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This article is written by a student writer from the Her Campus at Howard chapter.

Octavia Butler was a forerunner for the field of science fiction. She created a legacy in sci-fi that has yet to be matched, being the first to receive a MacArthur Fellowship for science fiction in 1995. She also received the PEN West Lifetime Achievement Award, and many others. Mrs. Butler set the stage for African-Americans in fiction, specifically the genre known as “Afro-futurism”; she used themes of feminism, abuse of power, racism, and alternate futures to help address issues within the black community. Her legacy is a hard one to live up but author Nnedi Okorafor has taken the challenge.

Nnedi Okorafor is a Nigerian American writer born in Cincinnati, Ohio. She has a Ph.D in Literature with two Masters in journalism and literature, so she is well versed in the arts. Dr. Okorafor holds numerous awards for her writings including the Wole Soyinka prize for Literature in Africa. She is a New York Times bestselling author as well. Nnedi Okorafor is best known for works in Afro-futurism and a genre that she calls African-Jujuism, which she describes as “respectfully acknowledges the seamless blend of true existing African spiritualities and cosmologies with the imaginative.” One of her best-sellers “Who Fears Death” is being adapted into a HBO series soon. Some of best works include “Zahara the Windseeker”, “The Akata Witch Series”, “The Binti Series”, and “Who Fears Death”. My favorites include “Akata Witch”, “Who Fears Death”, and “Zahara the Windseeker.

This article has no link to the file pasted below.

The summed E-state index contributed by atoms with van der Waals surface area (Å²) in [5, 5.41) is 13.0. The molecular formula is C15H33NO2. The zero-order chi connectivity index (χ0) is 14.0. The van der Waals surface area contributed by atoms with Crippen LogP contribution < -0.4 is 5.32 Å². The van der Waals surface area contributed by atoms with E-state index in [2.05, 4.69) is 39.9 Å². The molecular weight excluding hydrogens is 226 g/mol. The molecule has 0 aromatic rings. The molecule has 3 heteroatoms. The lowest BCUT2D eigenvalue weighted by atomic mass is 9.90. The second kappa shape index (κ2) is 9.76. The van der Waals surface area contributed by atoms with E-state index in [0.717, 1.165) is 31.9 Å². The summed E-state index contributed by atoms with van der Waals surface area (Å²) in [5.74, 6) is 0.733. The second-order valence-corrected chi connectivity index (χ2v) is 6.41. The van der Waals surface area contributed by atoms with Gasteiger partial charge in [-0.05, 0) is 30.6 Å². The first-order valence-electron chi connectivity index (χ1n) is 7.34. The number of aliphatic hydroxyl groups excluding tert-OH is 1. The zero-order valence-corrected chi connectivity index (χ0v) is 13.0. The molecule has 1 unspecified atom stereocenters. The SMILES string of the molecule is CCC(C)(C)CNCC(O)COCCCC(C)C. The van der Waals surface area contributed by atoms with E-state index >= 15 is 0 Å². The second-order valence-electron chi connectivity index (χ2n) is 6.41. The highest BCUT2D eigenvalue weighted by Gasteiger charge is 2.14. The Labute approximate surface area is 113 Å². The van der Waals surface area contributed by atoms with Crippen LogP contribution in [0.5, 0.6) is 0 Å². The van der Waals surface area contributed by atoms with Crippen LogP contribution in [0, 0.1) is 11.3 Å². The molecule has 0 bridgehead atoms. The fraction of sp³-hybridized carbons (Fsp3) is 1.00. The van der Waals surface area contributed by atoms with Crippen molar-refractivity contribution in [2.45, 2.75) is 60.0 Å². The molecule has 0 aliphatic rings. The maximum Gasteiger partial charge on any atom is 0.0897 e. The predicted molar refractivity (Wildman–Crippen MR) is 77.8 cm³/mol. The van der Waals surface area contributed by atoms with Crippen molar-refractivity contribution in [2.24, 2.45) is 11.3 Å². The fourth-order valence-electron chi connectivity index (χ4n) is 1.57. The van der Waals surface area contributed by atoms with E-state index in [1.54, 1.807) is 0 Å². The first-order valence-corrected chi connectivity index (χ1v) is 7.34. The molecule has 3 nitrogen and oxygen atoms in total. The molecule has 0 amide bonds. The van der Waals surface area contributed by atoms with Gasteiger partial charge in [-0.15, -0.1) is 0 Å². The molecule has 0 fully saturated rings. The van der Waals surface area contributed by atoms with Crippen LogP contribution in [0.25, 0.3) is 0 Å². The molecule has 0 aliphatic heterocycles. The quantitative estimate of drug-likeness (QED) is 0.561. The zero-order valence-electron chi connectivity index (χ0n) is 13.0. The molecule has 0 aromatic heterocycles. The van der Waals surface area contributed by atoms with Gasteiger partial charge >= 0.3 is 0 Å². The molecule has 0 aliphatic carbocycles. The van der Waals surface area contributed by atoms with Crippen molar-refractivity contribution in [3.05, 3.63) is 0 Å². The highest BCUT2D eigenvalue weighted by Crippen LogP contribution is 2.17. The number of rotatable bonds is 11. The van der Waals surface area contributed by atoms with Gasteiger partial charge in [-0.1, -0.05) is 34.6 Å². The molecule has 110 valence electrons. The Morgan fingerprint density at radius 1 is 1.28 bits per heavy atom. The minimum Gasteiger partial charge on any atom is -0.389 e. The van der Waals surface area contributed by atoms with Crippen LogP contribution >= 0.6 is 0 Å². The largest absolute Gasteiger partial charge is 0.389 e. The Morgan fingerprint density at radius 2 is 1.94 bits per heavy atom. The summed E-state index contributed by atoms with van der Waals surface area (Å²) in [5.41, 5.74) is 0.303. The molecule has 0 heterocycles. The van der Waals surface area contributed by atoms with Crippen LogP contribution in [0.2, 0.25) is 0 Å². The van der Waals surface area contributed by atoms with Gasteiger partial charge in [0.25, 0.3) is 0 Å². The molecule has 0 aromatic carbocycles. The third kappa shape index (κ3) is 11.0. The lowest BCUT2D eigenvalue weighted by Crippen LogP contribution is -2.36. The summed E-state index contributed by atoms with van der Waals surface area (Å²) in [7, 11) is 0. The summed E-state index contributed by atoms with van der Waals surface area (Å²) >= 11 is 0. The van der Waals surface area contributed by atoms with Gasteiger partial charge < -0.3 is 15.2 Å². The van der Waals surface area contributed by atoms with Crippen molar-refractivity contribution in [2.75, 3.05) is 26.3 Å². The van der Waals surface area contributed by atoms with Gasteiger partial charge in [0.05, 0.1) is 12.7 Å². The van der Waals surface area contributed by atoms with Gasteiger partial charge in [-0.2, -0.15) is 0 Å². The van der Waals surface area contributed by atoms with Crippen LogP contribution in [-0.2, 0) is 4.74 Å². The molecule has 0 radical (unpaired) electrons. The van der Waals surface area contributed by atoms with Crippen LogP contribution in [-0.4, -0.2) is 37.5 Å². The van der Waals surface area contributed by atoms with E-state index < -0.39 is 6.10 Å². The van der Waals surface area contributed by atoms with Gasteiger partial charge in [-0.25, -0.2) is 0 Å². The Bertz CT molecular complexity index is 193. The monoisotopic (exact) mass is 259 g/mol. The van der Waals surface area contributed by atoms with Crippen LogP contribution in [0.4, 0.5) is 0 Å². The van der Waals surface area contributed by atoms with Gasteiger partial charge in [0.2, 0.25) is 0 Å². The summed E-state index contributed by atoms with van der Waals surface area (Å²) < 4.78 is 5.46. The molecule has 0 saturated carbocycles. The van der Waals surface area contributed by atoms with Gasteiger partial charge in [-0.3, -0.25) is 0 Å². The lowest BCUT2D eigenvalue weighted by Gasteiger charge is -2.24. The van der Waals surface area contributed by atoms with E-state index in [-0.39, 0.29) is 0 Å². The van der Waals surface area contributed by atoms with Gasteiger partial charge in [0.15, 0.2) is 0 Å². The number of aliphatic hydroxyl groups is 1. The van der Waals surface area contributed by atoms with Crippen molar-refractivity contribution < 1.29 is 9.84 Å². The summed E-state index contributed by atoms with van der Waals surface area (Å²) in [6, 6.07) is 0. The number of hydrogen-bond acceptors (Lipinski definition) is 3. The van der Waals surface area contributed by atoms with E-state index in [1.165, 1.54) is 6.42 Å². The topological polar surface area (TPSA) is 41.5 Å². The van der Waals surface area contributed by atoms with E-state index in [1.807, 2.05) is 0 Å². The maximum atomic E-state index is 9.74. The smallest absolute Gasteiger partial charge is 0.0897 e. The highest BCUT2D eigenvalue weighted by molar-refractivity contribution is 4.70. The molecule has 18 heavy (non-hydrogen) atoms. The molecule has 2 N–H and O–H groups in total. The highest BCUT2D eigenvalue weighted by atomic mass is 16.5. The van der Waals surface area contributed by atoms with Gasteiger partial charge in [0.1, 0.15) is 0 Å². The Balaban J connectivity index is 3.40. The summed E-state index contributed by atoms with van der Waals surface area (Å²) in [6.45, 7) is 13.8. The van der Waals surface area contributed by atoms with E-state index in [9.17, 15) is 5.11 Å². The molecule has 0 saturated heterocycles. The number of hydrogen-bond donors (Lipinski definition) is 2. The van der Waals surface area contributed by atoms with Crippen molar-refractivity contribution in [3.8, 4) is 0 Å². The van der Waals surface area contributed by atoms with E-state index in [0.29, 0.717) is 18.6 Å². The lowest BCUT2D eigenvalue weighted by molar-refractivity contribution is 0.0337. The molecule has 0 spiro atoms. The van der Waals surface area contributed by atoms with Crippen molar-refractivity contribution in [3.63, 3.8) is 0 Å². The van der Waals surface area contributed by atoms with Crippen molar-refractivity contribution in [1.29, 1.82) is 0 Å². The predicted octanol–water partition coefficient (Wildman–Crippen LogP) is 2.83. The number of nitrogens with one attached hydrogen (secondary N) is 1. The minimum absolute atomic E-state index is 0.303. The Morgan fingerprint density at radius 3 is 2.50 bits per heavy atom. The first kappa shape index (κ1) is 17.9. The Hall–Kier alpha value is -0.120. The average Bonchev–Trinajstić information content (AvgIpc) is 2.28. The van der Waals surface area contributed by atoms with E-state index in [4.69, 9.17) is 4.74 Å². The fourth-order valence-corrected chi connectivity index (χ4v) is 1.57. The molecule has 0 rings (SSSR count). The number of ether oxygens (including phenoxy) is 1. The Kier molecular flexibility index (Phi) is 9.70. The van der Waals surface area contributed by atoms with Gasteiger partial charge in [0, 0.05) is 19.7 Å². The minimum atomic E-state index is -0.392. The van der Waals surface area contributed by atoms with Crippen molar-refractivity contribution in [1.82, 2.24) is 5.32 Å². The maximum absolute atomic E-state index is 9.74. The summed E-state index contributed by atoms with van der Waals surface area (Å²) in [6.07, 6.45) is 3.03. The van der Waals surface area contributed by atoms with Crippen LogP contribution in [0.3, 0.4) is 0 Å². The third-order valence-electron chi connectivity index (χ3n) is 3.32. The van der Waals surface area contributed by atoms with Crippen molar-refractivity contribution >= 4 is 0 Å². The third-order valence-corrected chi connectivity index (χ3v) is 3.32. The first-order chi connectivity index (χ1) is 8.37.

1.“Zahara the Windseeker”

My grandmother first gave this book to me when I was 7 years old. One of my favorite
pastimes was reading. What drew me to the book was the main character Zahara,
when she was described, she looked like me. She has “dadalocks” and at the time I had locs, she was tall and confident, and she was around my age. This was one of the first books that I read where as a young black girl I was represented. The book is considered young adult but all ages enjoy it.

2. “Akata Witch”

What drew me to “Akata Witch” was the duality Akata played. She is an albino girl
living in Nigeria where she is bullied for her skin. She discovers that she has this magical power and goes on a journey. A lot of the world isn’t aware that in some places in Africa albino people are hunted because of their skin, it is the belief that they hold power and magic in their bones. Many are slaughtered because of it. Nnedi exposes this reality within the book with the antagonist but she also plays on the magic people think they have.

3. “Who Fears Death”

“Who Fears Death” is not for everybody. It does contain themes of sexual assault as well as recovery and feminism. The main character who name means “Who fears death?” is born in result of the cruel reality of a genocide and war. Her skin tone shows what happened to her mother and it follows her throughout the book. She goes on a quest to find herself and study under a shaman. I love the spiritual outlook of the book, it has made me cry many times. The book looks at tradition, love, history, death, and nature; it is the embodiment of Afro-jujuism. 

Hello, my name is Damali Danavall, I am a Junior, Biology and Criminology double major, and Chemistry minor from Atlanta, GA. I currently attend Howard University.